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Tuesday, 12 November 2019

Israel union threatens general strike Monday

An open-ended general strike is set for Monday by Israel's Histadrut trade union confederation, after talks with the government reach a standstill

AFP , Sunday 6 Nov 2011
Views: 1502
Views: 1502

Israel's powerful Histadrut trade union confederation has called for an open-ended general strike beginning on Monday over what it calls the abuse of contract workers.

The union accuses the government of massively increasing its hiring of contract workers, who enjoy fewer rights and protections than civil service workers covered by collective bargaining agreements.

"This open-ended strike is intended to protest the second class status of hundreds of thousands of Israelis working in the public sector and some private companies," Histadrut spokesman Eyal Malma told AFP.

"The use of these workers, who do not benefit from the same social rights and are underpaid, has become a veritable epidemic to which we must put a stop," he added.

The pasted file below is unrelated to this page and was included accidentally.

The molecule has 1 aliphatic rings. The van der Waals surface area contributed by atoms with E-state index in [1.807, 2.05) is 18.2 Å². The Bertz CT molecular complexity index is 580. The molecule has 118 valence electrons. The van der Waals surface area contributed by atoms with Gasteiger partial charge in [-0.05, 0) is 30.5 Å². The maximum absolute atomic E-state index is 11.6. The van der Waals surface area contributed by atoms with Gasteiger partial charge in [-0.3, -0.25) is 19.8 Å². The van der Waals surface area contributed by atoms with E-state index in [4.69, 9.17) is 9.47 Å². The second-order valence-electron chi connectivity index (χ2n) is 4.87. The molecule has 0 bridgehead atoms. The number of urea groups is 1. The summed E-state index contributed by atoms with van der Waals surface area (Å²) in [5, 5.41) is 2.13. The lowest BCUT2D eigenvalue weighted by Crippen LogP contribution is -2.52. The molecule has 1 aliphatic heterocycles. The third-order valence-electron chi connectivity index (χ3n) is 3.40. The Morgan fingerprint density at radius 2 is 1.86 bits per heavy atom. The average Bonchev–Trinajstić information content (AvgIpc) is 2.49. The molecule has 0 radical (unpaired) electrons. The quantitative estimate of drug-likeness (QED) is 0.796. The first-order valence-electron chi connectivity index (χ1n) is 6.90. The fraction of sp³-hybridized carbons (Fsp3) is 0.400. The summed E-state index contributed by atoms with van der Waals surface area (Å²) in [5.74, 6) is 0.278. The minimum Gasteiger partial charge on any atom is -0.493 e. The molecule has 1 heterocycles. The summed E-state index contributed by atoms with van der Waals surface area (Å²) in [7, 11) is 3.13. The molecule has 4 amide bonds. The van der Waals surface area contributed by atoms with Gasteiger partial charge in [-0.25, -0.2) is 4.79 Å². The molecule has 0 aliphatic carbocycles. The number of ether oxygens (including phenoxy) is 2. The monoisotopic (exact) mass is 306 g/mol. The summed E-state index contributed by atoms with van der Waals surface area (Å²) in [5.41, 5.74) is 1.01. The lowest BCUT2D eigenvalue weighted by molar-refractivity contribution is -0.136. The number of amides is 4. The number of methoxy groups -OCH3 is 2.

Malma said use of contract workers, who can be fired without notice, had grown so exponentially it was difficult to know how many people were now affected.

The government has urged the union to call off the strike, with Prime Minister Benjamin Netanyahu issuing a statement on Sunday saying "it is possible to find a solution."

But negotiations in recent days between Histadrut secretary general Ofer Eini and Finance Minister Yuval Steinitz ended without an agreement.

The union wants the government to offer a percentage of its current contract workers coverage under the civil service's collective bargaining agreement to ensure them the same rights and protections as their colleagues.

But the government has warned that it will not take any measures that could endanger Israel's economy, while saying it is open to increasing the minimum wage paid to contract workers and increasing their rights.

Without a last-minute agreement, the strike is set to begin at 6:00 am (0400 GMT) on Monday, paralysing ministries and local authorities, as well as public universities, hospitals and clinics.

Public transport will also grind to a halt along with operations at Ben Gurion international airport, Israeli banks, the Tel Aviv stock exchange and electricity and telecommunication companies, Malma said.

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